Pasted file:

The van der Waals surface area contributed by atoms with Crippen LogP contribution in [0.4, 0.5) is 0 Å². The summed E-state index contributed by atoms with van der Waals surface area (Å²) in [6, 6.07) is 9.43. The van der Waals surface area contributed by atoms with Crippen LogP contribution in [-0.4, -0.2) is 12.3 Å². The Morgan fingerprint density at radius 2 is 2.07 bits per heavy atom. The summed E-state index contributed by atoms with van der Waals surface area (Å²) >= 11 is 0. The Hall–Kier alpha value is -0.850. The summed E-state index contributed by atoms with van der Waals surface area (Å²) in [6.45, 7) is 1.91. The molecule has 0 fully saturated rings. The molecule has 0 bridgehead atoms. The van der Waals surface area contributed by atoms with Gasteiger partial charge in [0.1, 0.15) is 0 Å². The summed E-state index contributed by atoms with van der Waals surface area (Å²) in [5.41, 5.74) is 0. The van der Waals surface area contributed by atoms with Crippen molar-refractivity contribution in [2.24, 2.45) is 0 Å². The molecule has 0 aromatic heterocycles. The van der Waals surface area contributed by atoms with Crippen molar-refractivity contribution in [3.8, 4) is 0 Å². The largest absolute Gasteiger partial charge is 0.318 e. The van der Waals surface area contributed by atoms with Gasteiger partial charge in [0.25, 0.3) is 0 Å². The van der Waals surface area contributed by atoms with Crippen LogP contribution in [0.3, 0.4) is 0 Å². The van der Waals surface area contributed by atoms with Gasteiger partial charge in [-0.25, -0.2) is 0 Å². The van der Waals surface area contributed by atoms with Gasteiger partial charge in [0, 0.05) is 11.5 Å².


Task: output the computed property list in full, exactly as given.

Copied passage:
The van der Waals surface area contributed by atoms with Crippen LogP contribution in [0.4, 0.5) is 0 Å². The summed E-state index contributed by atoms with van der Waals surface area (Å²) in [6, 6.07) is 9.43. The van der Waals surface area contributed by atoms with Crippen LogP contribution in [-0.4, -0.2) is 12.3 Å². The Morgan fingerprint density at radius 2 is 2.07 bits per heavy atom. The summed E-state index contributed by atoms with van der Waals surface area (Å²) >= 11 is 0. The Hall–Kier alpha value is -0.850. The summed E-state index contributed by atoms with van der Waals surface area (Å²) in [6.45, 7) is 1.91. The molecule has 0 fully saturated rings. The molecule has 0 bridgehead atoms. The van der Waals surface area contributed by atoms with Gasteiger partial charge in [0.1, 0.15) is 0 Å². The summed E-state index contributed by atoms with van der Waals surface area (Å²) in [5.41, 5.74) is 0. The van der Waals surface area contributed by atoms with Crippen molar-refractivity contribution in [2.24, 2.45) is 0 Å². The molecule has 0 aromatic heterocycles. The van der Waals surface area contributed by atoms with Crippen molar-refractivity contribution in [3.8, 4) is 0 Å². The largest absolute Gasteiger partial charge is 0.318 e. The van der Waals surface area contributed by atoms with Gasteiger partial charge in [0.25, 0.3) is 0 Å². The van der Waals surface area contributed by atoms with Crippen LogP contribution in [0.3, 0.4) is 0 Å². The van der Waals surface area contributed by atoms with Gasteiger partial charge in [-0.25, -0.2) is 0 Å². The van der Waals surface area contributed by atoms with Gasteiger partial charge in [0, 0.05) is 11.5 Å².